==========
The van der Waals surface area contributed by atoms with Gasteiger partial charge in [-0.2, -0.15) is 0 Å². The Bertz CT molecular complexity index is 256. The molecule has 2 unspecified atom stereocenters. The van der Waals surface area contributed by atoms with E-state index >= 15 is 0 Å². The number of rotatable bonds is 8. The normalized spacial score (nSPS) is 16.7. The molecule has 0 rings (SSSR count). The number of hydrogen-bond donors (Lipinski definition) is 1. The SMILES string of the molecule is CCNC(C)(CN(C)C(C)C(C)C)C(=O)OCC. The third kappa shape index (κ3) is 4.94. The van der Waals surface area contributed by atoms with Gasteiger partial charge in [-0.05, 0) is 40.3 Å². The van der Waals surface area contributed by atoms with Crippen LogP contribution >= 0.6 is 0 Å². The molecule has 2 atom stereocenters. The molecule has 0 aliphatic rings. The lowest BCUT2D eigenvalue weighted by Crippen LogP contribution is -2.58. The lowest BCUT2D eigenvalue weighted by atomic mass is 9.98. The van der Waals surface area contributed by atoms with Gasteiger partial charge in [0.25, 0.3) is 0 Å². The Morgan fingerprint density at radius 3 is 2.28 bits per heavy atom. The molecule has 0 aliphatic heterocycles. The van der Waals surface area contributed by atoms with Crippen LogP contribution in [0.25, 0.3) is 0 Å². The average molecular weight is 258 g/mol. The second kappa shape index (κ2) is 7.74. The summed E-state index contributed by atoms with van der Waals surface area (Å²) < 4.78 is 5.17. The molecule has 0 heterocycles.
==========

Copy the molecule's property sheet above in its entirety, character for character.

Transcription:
The van der Waals surface area contributed by atoms with Gasteiger partial charge in [-0.2, -0.15) is 0 Å². The Bertz CT molecular complexity index is 256. The molecule has 2 unspecified atom stereocenters. The van der Waals surface area contributed by atoms with E-state index >= 15 is 0 Å². The number of rotatable bonds is 8. The normalized spacial score (nSPS) is 16.7. The molecule has 0 rings (SSSR count). The number of hydrogen-bond donors (Lipinski definition) is 1. The SMILES string of the molecule is CCNC(C)(CN(C)C(C)C(C)C)C(=O)OCC. The third kappa shape index (κ3) is 4.94. The van der Waals surface area contributed by atoms with Gasteiger partial charge in [-0.05, 0) is 40.3 Å². The van der Waals surface area contributed by atoms with Crippen LogP contribution >= 0.6 is 0 Å². The molecule has 2 atom stereocenters. The molecule has 0 aliphatic rings. The lowest BCUT2D eigenvalue weighted by Crippen LogP contribution is -2.58. The lowest BCUT2D eigenvalue weighted by atomic mass is 9.98. The van der Waals surface area contributed by atoms with Gasteiger partial charge in [0.25, 0.3) is 0 Å². The Morgan fingerprint density at radius 3 is 2.28 bits per heavy atom. The molecule has 0 aliphatic heterocycles. The van der Waals surface area contributed by atoms with Crippen LogP contribution in [0.25, 0.3) is 0 Å². The average molecular weight is 258 g/mol. The second kappa shape index (κ2) is 7.74. The summed E-state index contributed by atoms with van der Waals surface area (Å²) < 4.78 is 5.17. The molecule has 0 heterocycles.